In the BaF -RF system, the RE, is discussed in terms of yt terbium trifluoride, YbF The compound is prepared by reacting the oxide, Yb 0 with hydrogen fluoride at elevated temperatures.

The reaction is carried out in a graphite boat within a platinum tube. Boat and contents are maintained at a temperature and for a period sufficient to being about the diffusion-limited reaction. For the quantities actually used, it took one day to reach completion. The final reacted product appears as a white powder which is finally melted at a temperature of 1160 C. The solid mass so produced is removed from the boat.

The YbF is broken up, the stoichiometric-indicated amount is weighed out, and this is intimately mixed with the crystalline barium fluoride. Boat and contents, again, in an inert atmosphere of nitrogen or helium or HF, are passed through a zone melter, first at a relatively rapid rate of several centimeters per hour to insure homogeneity and, subsequently, at a sufficiently slow rate to produce the desired crystalline perfection (a rate of about 0 cm. per hour has been found appropriate).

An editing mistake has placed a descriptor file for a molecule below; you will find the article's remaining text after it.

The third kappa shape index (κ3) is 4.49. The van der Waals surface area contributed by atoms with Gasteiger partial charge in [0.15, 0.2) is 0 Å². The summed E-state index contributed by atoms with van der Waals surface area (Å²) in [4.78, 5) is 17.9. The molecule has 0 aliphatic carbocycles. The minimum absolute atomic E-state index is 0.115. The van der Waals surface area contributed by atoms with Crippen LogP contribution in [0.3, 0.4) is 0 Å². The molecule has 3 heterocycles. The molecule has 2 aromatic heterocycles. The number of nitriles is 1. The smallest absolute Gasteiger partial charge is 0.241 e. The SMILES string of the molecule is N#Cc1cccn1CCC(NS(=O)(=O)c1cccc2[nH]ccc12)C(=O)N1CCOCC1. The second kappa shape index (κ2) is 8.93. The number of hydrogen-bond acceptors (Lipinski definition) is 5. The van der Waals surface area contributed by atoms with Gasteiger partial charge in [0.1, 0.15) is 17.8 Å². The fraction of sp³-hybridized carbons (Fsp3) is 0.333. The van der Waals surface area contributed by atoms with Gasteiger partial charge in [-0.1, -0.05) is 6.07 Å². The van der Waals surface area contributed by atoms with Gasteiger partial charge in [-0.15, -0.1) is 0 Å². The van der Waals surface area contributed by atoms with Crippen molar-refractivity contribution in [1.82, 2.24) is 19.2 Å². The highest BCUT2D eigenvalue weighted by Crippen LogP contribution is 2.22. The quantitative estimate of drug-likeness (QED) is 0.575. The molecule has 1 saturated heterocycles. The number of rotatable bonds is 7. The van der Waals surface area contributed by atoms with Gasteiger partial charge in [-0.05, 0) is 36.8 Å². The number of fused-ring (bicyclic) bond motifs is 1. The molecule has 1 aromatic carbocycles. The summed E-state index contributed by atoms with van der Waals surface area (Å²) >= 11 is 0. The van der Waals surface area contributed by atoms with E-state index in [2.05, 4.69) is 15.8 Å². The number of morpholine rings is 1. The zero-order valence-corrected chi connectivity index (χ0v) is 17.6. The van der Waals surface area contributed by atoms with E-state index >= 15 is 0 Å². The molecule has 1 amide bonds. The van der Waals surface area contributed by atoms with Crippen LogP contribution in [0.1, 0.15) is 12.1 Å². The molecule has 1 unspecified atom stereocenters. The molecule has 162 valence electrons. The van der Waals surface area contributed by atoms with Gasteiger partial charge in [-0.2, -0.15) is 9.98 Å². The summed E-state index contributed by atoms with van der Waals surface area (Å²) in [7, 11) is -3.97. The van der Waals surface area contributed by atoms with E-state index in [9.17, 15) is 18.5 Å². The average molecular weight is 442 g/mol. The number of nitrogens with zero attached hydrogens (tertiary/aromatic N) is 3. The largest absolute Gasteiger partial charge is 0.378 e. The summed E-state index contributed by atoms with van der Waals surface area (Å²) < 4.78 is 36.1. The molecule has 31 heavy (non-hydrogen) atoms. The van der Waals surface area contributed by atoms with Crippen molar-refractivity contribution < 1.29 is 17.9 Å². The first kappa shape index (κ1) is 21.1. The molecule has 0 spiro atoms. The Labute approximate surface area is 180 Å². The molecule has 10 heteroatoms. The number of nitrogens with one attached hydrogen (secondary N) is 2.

While the materials may be initially prepared by a Bridgman technique, this process was found most useful as a terminal process for crystals prepared by zone melting as described above. To this end, such zonemelted BaF -RF is broken up and is inserted in a Bridgman crucible made of platinum or graphite. Bridgman crucibles are tapered at their lower extremities, the function of such pointed end being to nucleate single crystal growth. The tapered crucible is sealed in a heavy platinum crucible of approximately the same shape in an inert atmosphere or in a vacuum.

Crucible and contents are melted at about 950 and are recrystallized from the tapered end upward at approximately 1 mm. per hour. After crystallization and before removal, the crystal and material are annealed to relieve strain. During this period, the crystal is maintained at a temperature within about 200 C of the melting point for several hours subsequent to which it is slowly cooled to room temperature (a rate of about 25 per hour is suitable).